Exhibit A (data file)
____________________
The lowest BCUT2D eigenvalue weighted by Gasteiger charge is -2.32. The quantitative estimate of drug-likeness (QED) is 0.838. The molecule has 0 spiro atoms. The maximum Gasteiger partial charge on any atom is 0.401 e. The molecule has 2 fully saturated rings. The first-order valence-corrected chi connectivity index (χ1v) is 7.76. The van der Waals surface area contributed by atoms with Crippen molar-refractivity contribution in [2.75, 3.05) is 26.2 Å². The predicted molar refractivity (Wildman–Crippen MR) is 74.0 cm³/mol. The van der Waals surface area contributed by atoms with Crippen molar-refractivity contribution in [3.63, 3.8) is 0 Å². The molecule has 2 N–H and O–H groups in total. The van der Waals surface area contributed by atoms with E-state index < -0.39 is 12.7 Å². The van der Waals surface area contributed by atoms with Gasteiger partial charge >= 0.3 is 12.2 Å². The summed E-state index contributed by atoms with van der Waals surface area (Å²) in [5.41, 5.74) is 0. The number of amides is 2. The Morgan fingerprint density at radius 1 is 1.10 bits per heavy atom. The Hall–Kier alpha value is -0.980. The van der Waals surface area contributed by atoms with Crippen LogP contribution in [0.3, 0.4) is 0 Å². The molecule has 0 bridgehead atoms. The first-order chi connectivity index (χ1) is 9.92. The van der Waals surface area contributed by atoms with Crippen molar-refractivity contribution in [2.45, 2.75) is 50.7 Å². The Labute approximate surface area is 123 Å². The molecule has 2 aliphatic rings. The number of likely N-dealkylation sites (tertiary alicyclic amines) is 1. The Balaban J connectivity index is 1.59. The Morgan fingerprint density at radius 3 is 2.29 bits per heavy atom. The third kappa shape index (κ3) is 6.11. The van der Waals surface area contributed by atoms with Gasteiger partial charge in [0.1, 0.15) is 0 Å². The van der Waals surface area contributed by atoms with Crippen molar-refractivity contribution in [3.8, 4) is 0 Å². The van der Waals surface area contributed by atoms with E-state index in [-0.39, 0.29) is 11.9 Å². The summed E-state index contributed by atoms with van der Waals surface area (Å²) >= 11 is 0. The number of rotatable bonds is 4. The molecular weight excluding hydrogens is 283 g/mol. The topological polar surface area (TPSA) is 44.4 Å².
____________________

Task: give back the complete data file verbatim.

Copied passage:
The lowest BCUT2D eigenvalue weighted by Gasteiger charge is -2.32. The quantitative estimate of drug-likeness (QED) is 0.838. The molecule has 0 spiro atoms. The maximum Gasteiger partial charge on any atom is 0.401 e. The molecule has 2 fully saturated rings. The first-order valence-corrected chi connectivity index (χ1v) is 7.76. The van der Waals surface area contributed by atoms with Crippen molar-refractivity contribution in [2.75, 3.05) is 26.2 Å². The predicted molar refractivity (Wildman–Crippen MR) is 74.0 cm³/mol. The van der Waals surface area contributed by atoms with Crippen molar-refractivity contribution in [3.63, 3.8) is 0 Å². The molecule has 2 N–H and O–H groups in total. The van der Waals surface area contributed by atoms with E-state index < -0.39 is 12.7 Å². The van der Waals surface area contributed by atoms with Gasteiger partial charge >= 0.3 is 12.2 Å². The summed E-state index contributed by atoms with van der Waals surface area (Å²) in [5.41, 5.74) is 0. The number of amides is 2. The Morgan fingerprint density at radius 1 is 1.10 bits per heavy atom. The Hall–Kier alpha value is -0.980. The van der Waals surface area contributed by atoms with Crippen LogP contribution in [0.3, 0.4) is 0 Å². The molecule has 0 bridgehead atoms. The first-order chi connectivity index (χ1) is 9.92. The van der Waals surface area contributed by atoms with Crippen molar-refractivity contribution in [2.45, 2.75) is 50.7 Å². The Labute approximate surface area is 123 Å². The molecule has 2 aliphatic rings. The number of likely N-dealkylation sites (tertiary alicyclic amines) is 1. The Balaban J connectivity index is 1.59. The Morgan fingerprint density at radius 3 is 2.29 bits per heavy atom. The third kappa shape index (κ3) is 6.11. The van der Waals surface area contributed by atoms with Gasteiger partial charge in [0.1, 0.15) is 0 Å². The van der Waals surface area contributed by atoms with Crippen molar-refractivity contribution in [3.8, 4) is 0 Å². The van der Waals surface area contributed by atoms with E-state index in [-0.39, 0.29) is 11.9 Å². The summed E-state index contributed by atoms with van der Waals surface area (Å²) >= 11 is 0. The number of rotatable bonds is 4. The molecular weight excluding hydrogens is 283 g/mol. The topological polar surface area (TPSA) is 44.4 Å².